If a competent authority issues an order that is (technically or financially or economically or legally) infeasible or absolutely impossible does an organization have to follow it?

For example if a party A maintains a document that is requested by order under a law, but the document belongs to party B and is stored in a way only accessible to B following contract or industry standards?


2 Answers 2


There are two kinds of competent authorities: courts, and government enforcement agencies (tax offices, building inspectors, etc.). A court might order X to do something if Y petitions, but X is notified of the proceeding to which they are a party, and X will (should) object to the petition on the grounds that the petitioned relief is impossible or imposes an extreme burden on them. If, having objected that it is impossible to comply the court still orders you to do the impossible, you have to appeal the ruling. Ultimately the Supreme Court may order you to squeeze blood from a stone, and there is nothing practical that you can do – you must do the impossible, or suffer the consequences. However, courts do not order people to squeeze blood from a stone.

A government agency may make such a demand, with minimal opportunity for you to object. Your recourse is very similar to the case where a party petitions the court to order you to do something. A law may exist whereby an agency is authorized to "order" a person to act in a certain way: there may be a requirement for a hearing, or you may have to sue the agency to overrule their demand. It is possible that you can appeal agency-internally that it is impossible, or too burdensome, to comply, or you may have to make that argument in court. It is usually best to persuade the agency that they are asking the impossible, since the courts tend to defer to government agencies that issue orders, unless your case is particularly egregious.

"It would be inconvenient for us" is generally not a viable defense. The general rule is, you must follow the law, period.

  • However, if the fine is more than the person ever could pay, that is not squeezing blood from a stone.
    – Trish
    Commented Mar 23, 2021 at 17:16
  • Could you elaborate on the example a bit ? Commented Mar 23, 2021 at 17:18
  • @someone courts do sometimes order a fine that is too high for the convicted party to pay. In such a case, the person declares bankruptcy and the bankruptcy court decides how the person's assets will be distributed to the creditors, including the government.
    – phoog
    Commented Mar 23, 2021 at 18:06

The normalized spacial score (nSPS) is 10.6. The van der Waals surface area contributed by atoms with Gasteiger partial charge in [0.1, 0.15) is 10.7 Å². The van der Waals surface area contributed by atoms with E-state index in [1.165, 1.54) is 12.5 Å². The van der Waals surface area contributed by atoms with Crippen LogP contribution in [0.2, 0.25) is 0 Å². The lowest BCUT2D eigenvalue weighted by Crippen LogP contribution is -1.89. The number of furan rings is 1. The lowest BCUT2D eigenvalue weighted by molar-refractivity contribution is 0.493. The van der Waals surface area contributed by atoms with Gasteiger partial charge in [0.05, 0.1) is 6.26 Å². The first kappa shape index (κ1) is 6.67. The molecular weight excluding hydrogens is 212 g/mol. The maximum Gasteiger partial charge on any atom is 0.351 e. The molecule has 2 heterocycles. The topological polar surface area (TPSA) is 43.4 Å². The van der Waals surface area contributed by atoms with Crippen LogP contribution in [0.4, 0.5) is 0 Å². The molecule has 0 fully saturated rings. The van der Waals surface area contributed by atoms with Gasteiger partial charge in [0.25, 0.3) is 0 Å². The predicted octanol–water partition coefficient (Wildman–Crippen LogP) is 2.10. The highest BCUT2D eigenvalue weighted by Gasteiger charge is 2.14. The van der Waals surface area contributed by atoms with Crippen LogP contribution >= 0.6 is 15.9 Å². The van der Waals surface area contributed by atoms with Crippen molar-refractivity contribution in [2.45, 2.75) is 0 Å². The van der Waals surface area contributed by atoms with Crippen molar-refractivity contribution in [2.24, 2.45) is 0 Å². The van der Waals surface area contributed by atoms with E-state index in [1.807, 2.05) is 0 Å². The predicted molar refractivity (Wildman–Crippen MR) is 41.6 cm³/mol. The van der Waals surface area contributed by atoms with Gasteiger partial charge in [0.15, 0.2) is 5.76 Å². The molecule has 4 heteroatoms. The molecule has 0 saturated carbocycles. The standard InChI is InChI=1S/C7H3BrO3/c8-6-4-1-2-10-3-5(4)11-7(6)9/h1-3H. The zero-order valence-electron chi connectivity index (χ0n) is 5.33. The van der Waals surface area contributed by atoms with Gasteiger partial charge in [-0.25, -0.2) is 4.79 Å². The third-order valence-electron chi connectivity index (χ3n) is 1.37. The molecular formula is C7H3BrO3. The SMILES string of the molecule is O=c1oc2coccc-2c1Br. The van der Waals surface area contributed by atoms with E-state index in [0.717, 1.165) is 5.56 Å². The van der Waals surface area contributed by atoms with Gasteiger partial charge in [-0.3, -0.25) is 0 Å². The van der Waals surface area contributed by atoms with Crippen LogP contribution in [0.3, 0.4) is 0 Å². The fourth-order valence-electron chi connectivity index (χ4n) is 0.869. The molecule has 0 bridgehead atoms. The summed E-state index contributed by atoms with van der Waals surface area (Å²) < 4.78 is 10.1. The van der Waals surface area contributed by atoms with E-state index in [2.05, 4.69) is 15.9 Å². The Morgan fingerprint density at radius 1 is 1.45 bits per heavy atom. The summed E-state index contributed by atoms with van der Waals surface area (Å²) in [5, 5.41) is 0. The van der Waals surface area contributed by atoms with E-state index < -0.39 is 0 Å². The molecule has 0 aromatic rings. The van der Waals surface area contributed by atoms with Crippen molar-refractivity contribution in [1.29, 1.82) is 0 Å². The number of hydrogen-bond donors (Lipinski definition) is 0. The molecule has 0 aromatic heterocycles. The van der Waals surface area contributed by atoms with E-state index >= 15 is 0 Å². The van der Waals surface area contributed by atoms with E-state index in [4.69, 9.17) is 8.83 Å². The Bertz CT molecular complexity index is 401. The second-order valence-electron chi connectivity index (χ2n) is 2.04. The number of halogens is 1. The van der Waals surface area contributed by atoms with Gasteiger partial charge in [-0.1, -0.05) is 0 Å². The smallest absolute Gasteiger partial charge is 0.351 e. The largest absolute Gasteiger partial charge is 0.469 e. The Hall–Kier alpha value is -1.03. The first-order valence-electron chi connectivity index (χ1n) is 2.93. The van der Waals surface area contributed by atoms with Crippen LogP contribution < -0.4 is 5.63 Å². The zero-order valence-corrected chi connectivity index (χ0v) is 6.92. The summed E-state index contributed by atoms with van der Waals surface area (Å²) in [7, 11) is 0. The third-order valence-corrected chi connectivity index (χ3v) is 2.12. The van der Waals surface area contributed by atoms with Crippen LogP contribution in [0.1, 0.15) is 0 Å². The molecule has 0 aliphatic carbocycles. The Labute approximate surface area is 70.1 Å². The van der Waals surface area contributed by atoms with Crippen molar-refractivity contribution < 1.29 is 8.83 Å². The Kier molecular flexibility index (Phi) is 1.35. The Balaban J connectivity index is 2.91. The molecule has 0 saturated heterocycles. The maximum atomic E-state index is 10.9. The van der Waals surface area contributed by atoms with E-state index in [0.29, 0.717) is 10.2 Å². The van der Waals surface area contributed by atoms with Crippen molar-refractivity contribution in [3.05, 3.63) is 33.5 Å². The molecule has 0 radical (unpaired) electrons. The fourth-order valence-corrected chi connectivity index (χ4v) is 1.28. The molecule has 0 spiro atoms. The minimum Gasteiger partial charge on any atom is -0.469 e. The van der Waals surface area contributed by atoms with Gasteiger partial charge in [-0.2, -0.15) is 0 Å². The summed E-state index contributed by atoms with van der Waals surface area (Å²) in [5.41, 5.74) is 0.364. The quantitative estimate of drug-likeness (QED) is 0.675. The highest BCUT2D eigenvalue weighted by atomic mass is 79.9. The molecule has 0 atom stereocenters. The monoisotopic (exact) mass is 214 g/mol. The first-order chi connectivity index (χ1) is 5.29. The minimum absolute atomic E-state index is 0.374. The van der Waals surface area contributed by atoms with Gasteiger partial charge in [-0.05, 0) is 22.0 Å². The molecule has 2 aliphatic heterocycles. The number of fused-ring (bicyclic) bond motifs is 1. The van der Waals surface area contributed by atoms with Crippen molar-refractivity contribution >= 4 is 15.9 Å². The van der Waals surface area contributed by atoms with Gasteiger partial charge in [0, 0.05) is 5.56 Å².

Are laws to be followed only to the extent practical and doable?

This is not true as a general rule. But there are particular circumstances where this is the case, as illustrated by these examples:

  • The general duty of care to others in tort law is, in part, as applied to a particular act of alleged wrongdoing, evaluated in terms of the risk of harm if a precaution is not taken (weighted by the magnitude of the harm) compared to the cost of compliance. More generally, practicability is incorporated pretty much always as a component of any test that involves an element of reasonableness.

  • In many cases alleging breach of contract, the time at which performance is owed is a "reasonable time" as determined from context in a manner that incorporates what is reasonably practicable.

  • In some circumstances, impossibility or impracticability of performance is a defense to a breach of contract (a closely related doctrine excuses non-performance as a result of force majeure or an "act of god").

  • In property law, an easement of necessity can arise between two properties that were formerly in common ownership, despite the absence of an express easement for the benefit of one property across the other, if access to a public road from the property seeking access by means of an easement by necessity is impracticable (with the cost of doing so compared to the value of the property) rather than if it is truly "impossible" to do so and the land is truly landlocked.

  • Impossibility of performance or practical inability to perform is a defense to charges of contempt of court by virtue of violating a court order.

  • The obligation to disclose documents in litigation is usually limited to documents in the possession, custody, or control of the person to whom the request is directed.

  • Inability to meet a deadline due to no fault of your own or your agents is called "excusable neglect" and is in many, but not all, circumstances, a ground for excusing failure to meet a deadline in litigation.

  • Often service of process in a lawsuit is allowed by means other than the safe harbor means of doing so (e.g. by text message or publication instead of personal delivery or delivery to a registered agent) is often only allowed after showing an exercise of due diligence to secure service of process by ordinary means (especially in actions in rem where property rights rather than personal obligations of the person served with process are adjudicated).

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